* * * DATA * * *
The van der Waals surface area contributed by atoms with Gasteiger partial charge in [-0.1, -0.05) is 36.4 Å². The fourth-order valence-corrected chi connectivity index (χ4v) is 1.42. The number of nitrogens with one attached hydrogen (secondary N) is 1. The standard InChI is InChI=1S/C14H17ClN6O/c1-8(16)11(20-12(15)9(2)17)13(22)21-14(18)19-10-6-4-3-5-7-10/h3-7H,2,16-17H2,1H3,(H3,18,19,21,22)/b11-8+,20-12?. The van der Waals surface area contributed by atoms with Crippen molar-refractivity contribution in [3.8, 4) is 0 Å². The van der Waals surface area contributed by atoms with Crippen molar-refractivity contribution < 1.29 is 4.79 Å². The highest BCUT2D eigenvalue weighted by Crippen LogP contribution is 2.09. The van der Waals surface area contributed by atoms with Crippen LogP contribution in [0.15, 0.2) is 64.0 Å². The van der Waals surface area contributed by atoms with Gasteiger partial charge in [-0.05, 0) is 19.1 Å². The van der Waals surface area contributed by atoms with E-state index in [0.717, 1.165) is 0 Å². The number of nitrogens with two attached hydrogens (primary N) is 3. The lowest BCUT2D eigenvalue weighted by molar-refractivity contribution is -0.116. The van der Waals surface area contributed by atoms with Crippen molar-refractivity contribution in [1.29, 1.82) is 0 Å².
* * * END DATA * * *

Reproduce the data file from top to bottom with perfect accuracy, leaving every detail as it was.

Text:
The van der Waals surface area contributed by atoms with Gasteiger partial charge in [-0.1, -0.05) is 36.4 Å². The fourth-order valence-corrected chi connectivity index (χ4v) is 1.42. The number of nitrogens with one attached hydrogen (secondary N) is 1. The standard InChI is InChI=1S/C14H17ClN6O/c1-8(16)11(20-12(15)9(2)17)13(22)21-14(18)19-10-6-4-3-5-7-10/h3-7H,2,16-17H2,1H3,(H3,18,19,21,22)/b11-8+,20-12?. The van der Waals surface area contributed by atoms with Crippen molar-refractivity contribution in [3.8, 4) is 0 Å². The van der Waals surface area contributed by atoms with Crippen molar-refractivity contribution < 1.29 is 4.79 Å². The highest BCUT2D eigenvalue weighted by Crippen LogP contribution is 2.09. The van der Waals surface area contributed by atoms with Crippen LogP contribution in [0.15, 0.2) is 64.0 Å². The van der Waals surface area contributed by atoms with Gasteiger partial charge in [-0.05, 0) is 19.1 Å². The van der Waals surface area contributed by atoms with E-state index in [0.717, 1.165) is 0 Å². The number of nitrogens with two attached hydrogens (primary N) is 3. The lowest BCUT2D eigenvalue weighted by molar-refractivity contribution is -0.116. The van der Waals surface area contributed by atoms with Crippen molar-refractivity contribution in [1.29, 1.82) is 0 Å².